Saturday, March 30, 2024

Time To Study

I am working on memorizing my lines this morning for a play I will be in soon.  Some of my scenes are now at a point of being “thought perfect” as we used to call it in my bible quizzing days. For example, I just said, “The Bacon-Cateses didn’t invite me for Madame Pompadore.”  It is actually “never invited me”.  

Not that big of a deal, but on stage that kind of flub sets off the lizard part of my brain that starts screaming at me that I made a mistake and it wants to address it… NOW!  It wants to figure out what the actual words should have been.  At which point an internal dialogue starts where I am trying to tell that part of my brain to shut the #$%^ up and that we can deal with this when I am off stage in a few minutes.  I do this while another part of my brain continues with the scene.

One would think that moving beyond thought perfect to word perfect would be enough.  But it isn’t.  You have to go further. I remember watching an interview with the music artist Mylon Lefevre.  He talked about rehearsing beyond getting it right to the point where it is difficult to get it wrong.

I love every part of a show- the rehearsing, the conversations, getting to know the cast, setting up, the production… but not the memorizing.  It gets so tedious.  I get to the point I would rather do ANYTHING than pick up that script again.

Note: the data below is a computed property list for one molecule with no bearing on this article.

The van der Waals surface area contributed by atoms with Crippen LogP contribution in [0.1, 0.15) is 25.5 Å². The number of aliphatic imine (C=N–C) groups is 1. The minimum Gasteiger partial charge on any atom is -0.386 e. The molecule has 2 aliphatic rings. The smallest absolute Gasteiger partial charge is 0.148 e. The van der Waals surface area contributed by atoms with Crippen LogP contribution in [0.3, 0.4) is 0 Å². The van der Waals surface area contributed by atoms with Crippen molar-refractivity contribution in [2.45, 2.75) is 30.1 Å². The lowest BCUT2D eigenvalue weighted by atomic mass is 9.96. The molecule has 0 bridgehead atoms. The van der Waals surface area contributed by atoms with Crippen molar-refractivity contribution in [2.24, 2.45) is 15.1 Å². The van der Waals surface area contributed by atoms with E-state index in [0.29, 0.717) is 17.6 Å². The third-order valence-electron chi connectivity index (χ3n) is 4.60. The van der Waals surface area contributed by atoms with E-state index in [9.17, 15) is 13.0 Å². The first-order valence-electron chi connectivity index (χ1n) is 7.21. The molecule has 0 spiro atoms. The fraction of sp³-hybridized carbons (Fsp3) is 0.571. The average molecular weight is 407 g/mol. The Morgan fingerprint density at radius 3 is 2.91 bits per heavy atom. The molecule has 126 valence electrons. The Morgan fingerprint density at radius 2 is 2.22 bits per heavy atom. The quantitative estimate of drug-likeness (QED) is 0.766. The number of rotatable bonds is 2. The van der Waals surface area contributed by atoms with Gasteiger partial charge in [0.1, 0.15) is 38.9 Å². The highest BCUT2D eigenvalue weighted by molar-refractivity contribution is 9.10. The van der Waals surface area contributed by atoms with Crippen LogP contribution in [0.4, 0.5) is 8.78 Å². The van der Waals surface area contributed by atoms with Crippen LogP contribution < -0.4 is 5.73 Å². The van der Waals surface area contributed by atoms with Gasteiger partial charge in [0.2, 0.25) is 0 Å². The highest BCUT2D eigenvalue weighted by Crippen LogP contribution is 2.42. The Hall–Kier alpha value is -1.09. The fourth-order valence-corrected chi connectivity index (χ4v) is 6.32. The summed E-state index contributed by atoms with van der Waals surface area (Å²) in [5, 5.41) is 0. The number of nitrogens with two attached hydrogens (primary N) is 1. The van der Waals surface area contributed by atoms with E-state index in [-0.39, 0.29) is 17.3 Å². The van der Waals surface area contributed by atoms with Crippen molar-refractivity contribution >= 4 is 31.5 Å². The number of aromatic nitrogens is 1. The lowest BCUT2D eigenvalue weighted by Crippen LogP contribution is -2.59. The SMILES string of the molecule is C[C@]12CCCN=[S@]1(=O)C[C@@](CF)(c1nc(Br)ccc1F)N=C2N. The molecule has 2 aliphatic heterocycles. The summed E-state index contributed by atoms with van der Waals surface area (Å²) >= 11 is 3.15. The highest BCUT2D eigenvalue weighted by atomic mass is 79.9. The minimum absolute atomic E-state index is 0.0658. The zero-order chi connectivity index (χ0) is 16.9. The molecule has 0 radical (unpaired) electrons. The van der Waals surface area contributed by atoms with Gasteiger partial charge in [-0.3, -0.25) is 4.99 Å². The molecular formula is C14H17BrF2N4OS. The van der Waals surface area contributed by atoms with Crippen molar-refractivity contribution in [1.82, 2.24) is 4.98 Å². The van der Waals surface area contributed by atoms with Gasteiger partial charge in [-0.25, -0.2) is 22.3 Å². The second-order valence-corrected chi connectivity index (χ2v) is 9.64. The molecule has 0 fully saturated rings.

But this is a life lesson I learn again and again.  Pretty much anything worthwhile requires work.  Be it mental health, physical health, relationships, career building, education… there are parts that just aren’t going to be cookies and rainbows. 

So, if I want the payoff of all of the good times the memorizing is going to produce…

It is time for me to get back to my script.

Saturday, March 02, 2024

What Works In Education?

I remember a study I read in grad school about which teaching methods were the most successful with students. The conclusion? Whatever method the teacher was most excited about.

States and districts are all about the latest gimmick method. They see a teacher or a district have some success with method X... and now they want everyone to replicate it.

The reality is this: if I have some success with an approach, that doesn't mean it will work for anyone else. It probably won't even work very long for me. What is working presently is something that can't be defined on a spreadsheet or within a bullet point. It is a mix of chemistry, personality, and creativity... that works in THIS moment, with THIS class, and THIS teacher, in THIS setting. Look at it too closely... and it's gone

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